|Publication number||US5079130 A|
|Application number||US 07/529,055|
|Publication date||Jan 7, 1992|
|Filing date||May 25, 1990|
|Priority date||May 25, 1990|
|Also published as||CA2034671A1, CA2034671C, DE69106044D1, DE69106044T2, EP0458514A2, EP0458514A3, EP0458514B1|
|Publication number||07529055, 529055, US 5079130 A, US 5079130A, US-A-5079130, US5079130 A, US5079130A|
|Inventors||Gustav E. Derkits, Jr.|
|Original Assignee||At&T Bell Laboratories|
|Export Citation||BiBTeX, EndNote, RefMan|
|Patent Citations (2), Non-Patent Citations (3), Referenced by (28), Classifications (18), Legal Events (5)|
|External Links: USPTO, USPTO Assignment, Espacenet|
This invention relates to fabrication of optical lenses and more particularly to methods for making microminiature lenses (microlenses)--i.e., having a thickness of less than 100 μm--in III-V semiconductors and other materials. As used herein, the term "lens" encompasses any lenticularly-shaped surface.
Lenses and microlenses are useful in a variety of contexts. Such contexts include, for example, coupling a light beam from a III-V semiconductor light emitting diode (LED) to an optical fiber, as well as coupling a light beam from an optical fiber to a III-V semiconductor optical detector, such as an avalanche photodetector (APD). Such contexts also include coupling a light beam from one fiber to one other fiber or to a plurality of other fibers. For use in some other contexts, the lenses are metallized (coated with a thin metallic layer), to form mirrors.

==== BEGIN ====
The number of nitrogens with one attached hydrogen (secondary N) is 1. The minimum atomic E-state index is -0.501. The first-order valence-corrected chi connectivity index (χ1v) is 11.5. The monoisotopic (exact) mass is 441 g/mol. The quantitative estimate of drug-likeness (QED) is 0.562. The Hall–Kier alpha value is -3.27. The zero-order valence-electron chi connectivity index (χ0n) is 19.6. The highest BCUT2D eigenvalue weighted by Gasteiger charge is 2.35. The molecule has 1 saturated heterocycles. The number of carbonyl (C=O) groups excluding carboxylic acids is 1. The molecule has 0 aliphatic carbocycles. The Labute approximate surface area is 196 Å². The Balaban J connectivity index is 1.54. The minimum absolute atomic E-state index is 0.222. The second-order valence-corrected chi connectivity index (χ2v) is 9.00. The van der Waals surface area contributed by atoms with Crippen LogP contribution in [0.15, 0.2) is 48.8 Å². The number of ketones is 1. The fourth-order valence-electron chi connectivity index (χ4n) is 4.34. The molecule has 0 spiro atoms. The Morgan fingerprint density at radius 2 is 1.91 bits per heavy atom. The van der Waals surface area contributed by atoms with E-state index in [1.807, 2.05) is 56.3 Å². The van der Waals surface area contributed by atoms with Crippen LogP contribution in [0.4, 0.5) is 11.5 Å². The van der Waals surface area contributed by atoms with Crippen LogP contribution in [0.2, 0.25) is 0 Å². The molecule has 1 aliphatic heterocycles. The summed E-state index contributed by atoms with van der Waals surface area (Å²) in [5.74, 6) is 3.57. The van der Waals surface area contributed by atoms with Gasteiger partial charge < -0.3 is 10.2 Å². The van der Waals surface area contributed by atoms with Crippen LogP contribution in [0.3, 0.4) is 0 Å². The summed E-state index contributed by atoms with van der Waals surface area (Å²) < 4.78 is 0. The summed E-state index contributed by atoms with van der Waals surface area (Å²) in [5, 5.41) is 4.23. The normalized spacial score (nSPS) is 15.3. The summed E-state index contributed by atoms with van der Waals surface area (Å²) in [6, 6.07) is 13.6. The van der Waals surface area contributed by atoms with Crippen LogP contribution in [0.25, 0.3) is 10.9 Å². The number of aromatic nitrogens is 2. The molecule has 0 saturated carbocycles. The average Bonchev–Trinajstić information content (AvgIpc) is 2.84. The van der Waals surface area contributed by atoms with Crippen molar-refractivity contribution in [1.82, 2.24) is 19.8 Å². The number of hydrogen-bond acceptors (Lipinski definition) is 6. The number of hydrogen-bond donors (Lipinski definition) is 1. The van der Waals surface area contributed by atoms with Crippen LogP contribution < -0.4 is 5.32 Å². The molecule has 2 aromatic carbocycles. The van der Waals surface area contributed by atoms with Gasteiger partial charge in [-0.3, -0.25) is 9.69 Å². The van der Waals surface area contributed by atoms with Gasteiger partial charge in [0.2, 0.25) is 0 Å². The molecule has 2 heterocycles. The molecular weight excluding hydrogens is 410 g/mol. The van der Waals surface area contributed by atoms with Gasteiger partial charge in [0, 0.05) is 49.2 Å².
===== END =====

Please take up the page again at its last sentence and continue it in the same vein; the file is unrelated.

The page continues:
A method of fabricating InP (indium phosphide) microminiature lenses is described in a paper entitled "Ion-Beam Etching of InP and Its Application to the Fabrication of High Radiance InGaAsP/InP Light Emitting Diodes" by O. Wada, published in J. Electrochem. Soc.: Solid-State Science and Technology, Vol. 131, No. 10, pp. 2373-2380 (1984). In that method, first a photoresist layer was deposited on a major surface of an InP substrate. Then the photoresist layer was patterned solely into circularly cylindrical island(s) by conventional photolithographic techniques. The resist was then uniformly exposed to UV radiation. Next, the patterned photoresist was baked at a sufficiently high temperature so that each island was transformed into an island having a dome or spherical contour whose shape was determined by the perimeter of the island and by surface tension. Then the substrate was subjected to Argon ion-beam etching, the beam being oriented at an angle θ with respect to the normal to the major surface of the substrate. During the etching, the substrate was rotated about an axis along a radius of the spherical contour perpendicular to the major surface of the substrate. In this way, the final result was an (elliptically) aspheric microlens formed in the substrate.